Buffalo Wild Wings’ new owner shuts down rumors that the chain will serve curly fries following $2.9 billion deal with Arby’s

source
Arby’s

  • A $2.9 billion deal that brought Buffalo Wild Wings and Arby’s together under a new operating company sparked rumors regarding menu crossover.
  • CEO Paul Brown said that Buffalo Wild Wings will not begin selling curly fries, despite demand.
  • Instead, the chains will share learnings on things like product development and tech.

Arby’s $2.9 billion deal to acquire Buffalo Wild Wings had people buzzing about the consequences for the future of chain restaurants.

Would Arby’s begin serving beer and selling wings? Will there be new sauces added to the mix? And, most importantly, will Buffalo Wild Wings start serving curly fries?

Inspire Brands CEO Paul Brown

caption
Inspire Brands CEO Paul Brown
source
Hollis Johnson/Business Insider

“As many requests as we’ve gotten for curly fries at a Buffalo Wild Wings, and we’ve gotten a lot of them … we’re not going to do that,” CEO Paul Brown told Business Insider.

Brown did say that, with both Arby’s and Buffalo Wild Wings under the umbrella of the newly formed Inspire Brands operating group, there is some consideration of testing beer at select Arby’s.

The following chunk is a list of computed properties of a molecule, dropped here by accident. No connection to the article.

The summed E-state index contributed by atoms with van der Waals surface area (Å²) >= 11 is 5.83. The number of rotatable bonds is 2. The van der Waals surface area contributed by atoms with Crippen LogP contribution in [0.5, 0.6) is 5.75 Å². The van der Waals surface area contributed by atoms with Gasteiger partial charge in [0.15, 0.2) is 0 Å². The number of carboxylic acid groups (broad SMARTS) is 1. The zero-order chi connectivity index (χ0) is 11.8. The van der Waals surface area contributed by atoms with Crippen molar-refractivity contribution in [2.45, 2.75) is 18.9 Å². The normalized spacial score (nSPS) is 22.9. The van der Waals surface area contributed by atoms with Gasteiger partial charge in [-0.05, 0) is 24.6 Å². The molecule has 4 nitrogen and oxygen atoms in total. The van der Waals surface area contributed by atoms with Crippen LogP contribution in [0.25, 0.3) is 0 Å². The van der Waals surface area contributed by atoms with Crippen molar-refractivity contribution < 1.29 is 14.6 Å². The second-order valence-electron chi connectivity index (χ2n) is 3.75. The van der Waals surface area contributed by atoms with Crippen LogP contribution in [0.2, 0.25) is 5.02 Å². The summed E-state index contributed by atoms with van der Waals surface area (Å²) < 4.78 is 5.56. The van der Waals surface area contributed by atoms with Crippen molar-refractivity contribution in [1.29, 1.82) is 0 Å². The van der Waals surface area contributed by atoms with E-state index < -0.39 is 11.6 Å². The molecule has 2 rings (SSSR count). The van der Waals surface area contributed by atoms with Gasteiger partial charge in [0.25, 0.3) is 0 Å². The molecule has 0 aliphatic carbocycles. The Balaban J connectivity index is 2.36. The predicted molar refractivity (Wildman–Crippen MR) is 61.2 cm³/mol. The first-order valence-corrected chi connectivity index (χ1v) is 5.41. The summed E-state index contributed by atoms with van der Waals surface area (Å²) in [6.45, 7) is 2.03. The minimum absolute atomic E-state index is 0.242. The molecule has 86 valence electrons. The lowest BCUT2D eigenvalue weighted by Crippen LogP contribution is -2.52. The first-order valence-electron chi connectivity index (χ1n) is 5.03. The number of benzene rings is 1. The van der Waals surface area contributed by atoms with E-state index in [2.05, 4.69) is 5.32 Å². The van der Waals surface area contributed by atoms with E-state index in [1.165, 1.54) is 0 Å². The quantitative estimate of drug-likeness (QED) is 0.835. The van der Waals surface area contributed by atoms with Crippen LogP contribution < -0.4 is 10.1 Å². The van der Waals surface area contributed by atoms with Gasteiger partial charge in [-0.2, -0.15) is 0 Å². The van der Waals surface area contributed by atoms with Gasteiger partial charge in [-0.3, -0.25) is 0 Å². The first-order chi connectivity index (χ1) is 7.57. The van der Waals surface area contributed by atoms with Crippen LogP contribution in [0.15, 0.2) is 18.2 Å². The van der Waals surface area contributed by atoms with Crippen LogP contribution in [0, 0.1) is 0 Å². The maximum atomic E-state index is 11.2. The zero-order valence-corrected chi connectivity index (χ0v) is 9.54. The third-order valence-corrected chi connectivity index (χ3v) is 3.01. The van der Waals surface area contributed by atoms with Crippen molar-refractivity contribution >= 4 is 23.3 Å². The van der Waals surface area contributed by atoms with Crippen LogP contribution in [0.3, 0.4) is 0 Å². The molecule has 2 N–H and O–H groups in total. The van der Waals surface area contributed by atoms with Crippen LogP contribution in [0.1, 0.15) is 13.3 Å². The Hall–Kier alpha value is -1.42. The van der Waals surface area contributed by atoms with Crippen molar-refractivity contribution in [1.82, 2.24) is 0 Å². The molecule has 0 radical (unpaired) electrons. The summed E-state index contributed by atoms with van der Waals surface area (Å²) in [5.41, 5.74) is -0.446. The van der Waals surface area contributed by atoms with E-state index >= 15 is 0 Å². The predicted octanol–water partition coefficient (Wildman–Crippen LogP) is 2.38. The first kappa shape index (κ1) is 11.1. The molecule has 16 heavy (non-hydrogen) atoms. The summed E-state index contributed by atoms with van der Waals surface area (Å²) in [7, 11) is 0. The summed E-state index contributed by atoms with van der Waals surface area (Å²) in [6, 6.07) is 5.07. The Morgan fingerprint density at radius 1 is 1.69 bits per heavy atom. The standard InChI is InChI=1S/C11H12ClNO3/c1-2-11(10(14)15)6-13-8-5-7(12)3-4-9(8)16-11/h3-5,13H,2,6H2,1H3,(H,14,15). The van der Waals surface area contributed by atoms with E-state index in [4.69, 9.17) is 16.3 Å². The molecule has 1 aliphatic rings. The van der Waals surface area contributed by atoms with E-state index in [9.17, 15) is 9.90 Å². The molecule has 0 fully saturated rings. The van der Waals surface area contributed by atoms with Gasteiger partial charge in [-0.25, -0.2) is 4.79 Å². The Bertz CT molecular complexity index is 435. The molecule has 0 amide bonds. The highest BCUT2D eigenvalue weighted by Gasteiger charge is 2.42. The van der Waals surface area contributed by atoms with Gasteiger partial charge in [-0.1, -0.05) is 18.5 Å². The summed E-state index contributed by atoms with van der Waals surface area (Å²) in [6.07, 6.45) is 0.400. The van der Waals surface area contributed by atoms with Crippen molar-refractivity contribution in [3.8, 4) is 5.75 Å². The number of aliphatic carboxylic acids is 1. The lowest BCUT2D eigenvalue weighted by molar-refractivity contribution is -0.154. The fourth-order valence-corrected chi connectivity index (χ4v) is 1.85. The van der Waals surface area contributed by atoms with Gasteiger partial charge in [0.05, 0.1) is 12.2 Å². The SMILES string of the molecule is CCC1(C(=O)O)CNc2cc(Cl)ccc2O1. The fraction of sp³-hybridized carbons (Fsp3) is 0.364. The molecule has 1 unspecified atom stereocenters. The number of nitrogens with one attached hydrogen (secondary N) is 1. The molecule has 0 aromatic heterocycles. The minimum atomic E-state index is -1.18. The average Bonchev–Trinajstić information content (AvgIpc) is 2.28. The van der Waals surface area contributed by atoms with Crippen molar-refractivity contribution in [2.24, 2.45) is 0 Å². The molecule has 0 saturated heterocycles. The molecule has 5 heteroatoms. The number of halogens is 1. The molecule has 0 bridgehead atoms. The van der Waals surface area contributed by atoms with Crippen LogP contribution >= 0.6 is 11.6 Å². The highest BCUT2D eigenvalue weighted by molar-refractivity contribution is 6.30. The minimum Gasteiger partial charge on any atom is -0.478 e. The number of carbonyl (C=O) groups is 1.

But for the most part, the average customer won’t be able to notice much of an immediate difference at Arby’s or Buffalo Wild Wings following the deal.

“You can share between the two without blurring the lines between which is one, which is the other,” Brown said.

Instead of Buffalo Wild Wings becoming more like Arby’s, and vice versa, Brown wants to play up differences to attract diverging sets of customers, while collaborating between brands behind the scenes.

For example, Buffalo Wild Wings will take notes from how Arby’s develops new products, as the sandwich chain has found success with more creative – and sometimes bizarre – offerings such as a venison sandwich and the oversized Meat Mountain. Meanwhile, Arby’s will have access to Buffalo Wild Wings’ more developed mobile ordering technology.

“We want to double down on what makes them different, but share some learnings between them,” Brown said.